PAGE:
Separated by a Common Language
I am interested in words that were used frequently in books published in the US and the UK in the year 2000.
It turns out that since 1980, Americans and Brits have used nouns at nearly the same rate. And, Brits use adjectives more than Americans. So, any differences in usage of the nouns listed below is not due to Americans or Brits generally using them more than the other. And any adjectives that Americans use more is not because of Americans’ overall usage of adjectives.
Here are some things I found:
3. Americans write more about diseases and body parts than Brits: diabetes, thyroid, chin, chest, breathing, insulin, medication, fingers, cardiovascular, abdominal, waist, knees, dental, healing, seizures, finger, breast, breasts, throat, elbow, forehead, hormone, mouth, arthritis, kidney, asthma, lung, lungs, belly, hearts, fatty, hypertension, jaw, vomiting, pain, trauma, anatomy, abortion, sick, diagnosis, glucose, nasal, pregnancy, artery, ultrasound and more.
4. Americans write first names more than Brits: Jack, James, Joshua, Daniel (Dan), Harold, Samuel, Joseph (Joe), Matthew (Matt), Mark, Tim, Robert, Luke, John, George, Chloe, Emily, Charlotte, Jessica, Lauren, Laura, Sarah, Sophie, Olivia, Hannah, Amy, Ann, Emma, Rachel, Mary, Rebecca. These are actually the most popular British names, and yet Americans still use them more often. Think about it – Americans actually use Charles, Elizabeth, William, Harry and Kate more than Brits do!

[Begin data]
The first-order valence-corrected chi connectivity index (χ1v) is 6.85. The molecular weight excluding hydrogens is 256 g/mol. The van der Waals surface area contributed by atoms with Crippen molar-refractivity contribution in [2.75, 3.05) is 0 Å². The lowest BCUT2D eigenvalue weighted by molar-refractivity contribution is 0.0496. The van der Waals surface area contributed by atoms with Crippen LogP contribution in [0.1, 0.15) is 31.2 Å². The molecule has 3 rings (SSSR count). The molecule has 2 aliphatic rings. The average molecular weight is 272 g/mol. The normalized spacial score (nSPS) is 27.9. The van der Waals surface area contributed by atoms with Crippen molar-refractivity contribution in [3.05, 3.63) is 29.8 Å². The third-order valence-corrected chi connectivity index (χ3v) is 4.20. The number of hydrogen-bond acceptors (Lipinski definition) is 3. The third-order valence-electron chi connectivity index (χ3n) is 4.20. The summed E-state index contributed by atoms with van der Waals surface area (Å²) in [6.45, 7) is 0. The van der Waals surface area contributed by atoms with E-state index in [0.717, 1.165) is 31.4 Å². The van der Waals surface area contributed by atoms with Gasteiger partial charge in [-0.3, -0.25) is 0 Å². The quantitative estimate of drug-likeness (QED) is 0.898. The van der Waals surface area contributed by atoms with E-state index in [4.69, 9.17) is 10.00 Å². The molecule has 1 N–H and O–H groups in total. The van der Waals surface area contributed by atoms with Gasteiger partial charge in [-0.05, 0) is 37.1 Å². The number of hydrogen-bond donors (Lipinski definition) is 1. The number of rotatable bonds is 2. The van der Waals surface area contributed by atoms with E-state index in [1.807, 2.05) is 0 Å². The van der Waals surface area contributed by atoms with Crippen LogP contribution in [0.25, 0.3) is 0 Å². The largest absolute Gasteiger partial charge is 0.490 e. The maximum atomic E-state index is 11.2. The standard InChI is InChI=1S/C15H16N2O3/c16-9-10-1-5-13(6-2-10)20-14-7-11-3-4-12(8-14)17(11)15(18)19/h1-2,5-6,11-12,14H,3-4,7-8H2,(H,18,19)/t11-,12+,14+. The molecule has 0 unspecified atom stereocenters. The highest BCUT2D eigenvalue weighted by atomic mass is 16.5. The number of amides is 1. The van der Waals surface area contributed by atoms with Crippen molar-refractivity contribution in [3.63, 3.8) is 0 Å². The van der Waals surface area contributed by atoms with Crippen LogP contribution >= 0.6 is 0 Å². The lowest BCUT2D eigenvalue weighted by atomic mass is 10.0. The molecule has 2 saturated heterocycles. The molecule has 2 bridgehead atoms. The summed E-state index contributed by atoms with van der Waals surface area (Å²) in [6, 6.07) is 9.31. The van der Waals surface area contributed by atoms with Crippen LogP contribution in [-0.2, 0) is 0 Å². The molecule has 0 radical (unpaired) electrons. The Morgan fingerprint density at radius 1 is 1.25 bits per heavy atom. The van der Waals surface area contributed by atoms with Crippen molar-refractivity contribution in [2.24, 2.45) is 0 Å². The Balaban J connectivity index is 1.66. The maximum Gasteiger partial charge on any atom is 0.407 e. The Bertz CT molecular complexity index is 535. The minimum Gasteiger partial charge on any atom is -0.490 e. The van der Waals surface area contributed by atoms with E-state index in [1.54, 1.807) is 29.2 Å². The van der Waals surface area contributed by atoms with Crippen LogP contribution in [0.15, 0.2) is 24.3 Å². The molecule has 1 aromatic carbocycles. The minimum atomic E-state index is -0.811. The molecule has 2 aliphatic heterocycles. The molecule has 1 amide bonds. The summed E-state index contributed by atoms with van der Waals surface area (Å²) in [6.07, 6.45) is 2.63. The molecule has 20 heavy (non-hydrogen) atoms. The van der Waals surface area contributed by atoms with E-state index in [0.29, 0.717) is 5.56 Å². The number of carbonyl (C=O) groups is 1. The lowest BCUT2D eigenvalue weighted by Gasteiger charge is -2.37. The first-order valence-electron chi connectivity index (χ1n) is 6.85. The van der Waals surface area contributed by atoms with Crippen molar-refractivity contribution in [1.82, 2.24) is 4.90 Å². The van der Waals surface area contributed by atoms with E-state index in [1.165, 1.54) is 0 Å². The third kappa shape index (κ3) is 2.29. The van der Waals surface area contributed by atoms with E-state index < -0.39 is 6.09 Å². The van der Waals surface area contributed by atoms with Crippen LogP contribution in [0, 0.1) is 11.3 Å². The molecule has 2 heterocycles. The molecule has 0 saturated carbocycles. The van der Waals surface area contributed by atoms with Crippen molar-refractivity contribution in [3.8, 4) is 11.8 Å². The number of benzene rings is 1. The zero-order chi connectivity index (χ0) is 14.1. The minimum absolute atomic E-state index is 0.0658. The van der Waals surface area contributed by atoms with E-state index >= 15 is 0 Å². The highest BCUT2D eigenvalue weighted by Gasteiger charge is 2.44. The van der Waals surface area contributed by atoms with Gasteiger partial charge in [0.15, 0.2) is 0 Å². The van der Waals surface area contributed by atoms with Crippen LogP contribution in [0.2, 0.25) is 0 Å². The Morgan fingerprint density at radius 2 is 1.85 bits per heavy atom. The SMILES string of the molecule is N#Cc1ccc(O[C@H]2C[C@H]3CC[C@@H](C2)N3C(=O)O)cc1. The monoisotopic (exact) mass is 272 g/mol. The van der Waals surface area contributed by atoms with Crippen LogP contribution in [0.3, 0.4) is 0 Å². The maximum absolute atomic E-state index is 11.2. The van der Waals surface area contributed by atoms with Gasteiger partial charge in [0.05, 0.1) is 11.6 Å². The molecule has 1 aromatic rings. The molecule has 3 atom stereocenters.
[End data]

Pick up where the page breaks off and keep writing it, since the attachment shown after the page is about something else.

Thus, combining this point with point #3 above, if you are trying to write a cowboy story and want the main character to sound as American as possible, call him “Bleeding Feet Billy“. It’s mathematically proven to be nearly the most American name you can imagine.
6. Americans write more about beverages than Brits: water, beer, wine, juice, liquor, rum, vodka, coffee, cola, and milk. Only for tea and toddy do the Brits compare. (Even, then, we still beat them at ‘tea’.)
What do Brits write about more than Americans?
1. The British write more than Americans about royalty: king, queen (almost), prince (but not princess), duke, duchess (barely), lord, earl, royal, castle, crown, emperor, and empress. (Interestingly, Americans write ‘royalty‘ itself more than Brits, though probably in the financial sense.)
2. The British write more than Americans the last names of people who were never President of the United States: Unwin, Darwin, Bentham, Thatcher, Ruskin, Wittgenstein, Brecht, Wordsworth, Levinas, Nero, Foucault, Lenin, Claudius, Kant, Coleridge, Chomsky, Hume, Khan, Boyle, Machiavelli, Woolf, Livingstone, Franco, Caesar, Derrida, Chamberlain, Hegel, Marx, Mussolini, Goethe, Yeats, Dickens, Chaucer, Freud, Hardy, Hobbes, Rousseau, Shakespeare and Hitler.
So, basically, the Brits write more about themselves, their royalty and their neighbors more than Americans, who, in turn, write more about their name, their rectum and which day of the week it is than Brits.